An example of a charrette occurred in Florida in 1973 when the future residents of the Miccosukee Land Co-op in Tallahassee traveled by auto caravan to Orlando and spent the weekend at the offices of the King Helie Planning Group of Orlando (sleeping on the floor) working with its staff to develop the community's land use plans; features desired by individual members and acceptable to the group included a perfectly circular lot, a huge treehouse lot, and streets named after Beatles songs (such as "The Long and Winding Road". "Penny Lane", "Abbey Road"). A more recent example, from New College of Florida, is their Master Plan Design Charrettes that took place over a week in 2005 involving students, alumni, administrators, professors, area residents, and local government staff members as well as architects, designers, and planners from Moule & Polyzoides, The Folsom Group, the Florida House Institute for Sustainable Development, Hall Planning & Engineering, and Biohabitats in a process to make long-range suggestions for the campus layout, landscaping, architecture, and transportation corridors of the master plan for its campus.
In some cases, a charrette may be held on a recurring basis, such as the annual charrette held by the Landscape Architecture and Environmental Planning department at Utah State University. Each February, the faculty choose a site in partnership with communities and groups throughout Utah, and hold an intense five-day design charrette focusing on particular issues in that community or region. The charrette begins with a field visit, followed by all-day work sessions accompanied by project stakeholders and volunteer landscape architects and other professionals, and overseen by senior and graduate level students. The final work is then presented to the community. Charrettes such as these offer students and professionals the opportunity to work together in a close setting on real-world design scenarios, and often provide communities with tens of thousands of dollars of design work for free.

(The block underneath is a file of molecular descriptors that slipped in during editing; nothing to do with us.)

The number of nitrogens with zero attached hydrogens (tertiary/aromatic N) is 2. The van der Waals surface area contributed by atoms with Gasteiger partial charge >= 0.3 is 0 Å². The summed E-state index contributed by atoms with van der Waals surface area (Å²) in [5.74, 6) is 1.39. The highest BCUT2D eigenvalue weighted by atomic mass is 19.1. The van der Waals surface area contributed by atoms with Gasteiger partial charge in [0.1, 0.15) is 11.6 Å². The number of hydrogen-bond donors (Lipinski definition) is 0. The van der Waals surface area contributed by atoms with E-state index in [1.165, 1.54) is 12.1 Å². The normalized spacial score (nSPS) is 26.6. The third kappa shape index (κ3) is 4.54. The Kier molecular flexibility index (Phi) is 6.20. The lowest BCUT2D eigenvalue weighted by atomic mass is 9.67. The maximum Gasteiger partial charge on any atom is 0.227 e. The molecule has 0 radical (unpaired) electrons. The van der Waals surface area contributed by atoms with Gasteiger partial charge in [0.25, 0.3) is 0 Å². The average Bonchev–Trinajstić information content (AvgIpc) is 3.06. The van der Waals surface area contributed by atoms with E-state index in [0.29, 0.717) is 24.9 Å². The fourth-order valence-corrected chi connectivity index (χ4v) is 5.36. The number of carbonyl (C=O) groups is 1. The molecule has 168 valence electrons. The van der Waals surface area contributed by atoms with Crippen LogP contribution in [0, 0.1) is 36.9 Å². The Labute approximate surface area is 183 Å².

The Schools of Architecture at Rice University and at the University of Virginia call the last week before the end of classes Charrette. At the final deadline time (assigned by the school), all students must put their "pencils down" and stop working. Students then present their work to fellow students and faculty in a critiqued presentation.
Many municipalities around the world develop long-term city plans or visions through multiple charrettes - both communal and professional. Notable successes on the west coast of Canada include the city of Vancouver, British Columbia, as well as the District of Tofino. Tofino won an Award of Excellence in Planning after a successful multi-day charrette.
As dramatised for the film The Best of Enemies (2019), in 1971 a charette was used to address inter-racial tensions in order to facilitate school desegregation in the city of Durham, North Carolina.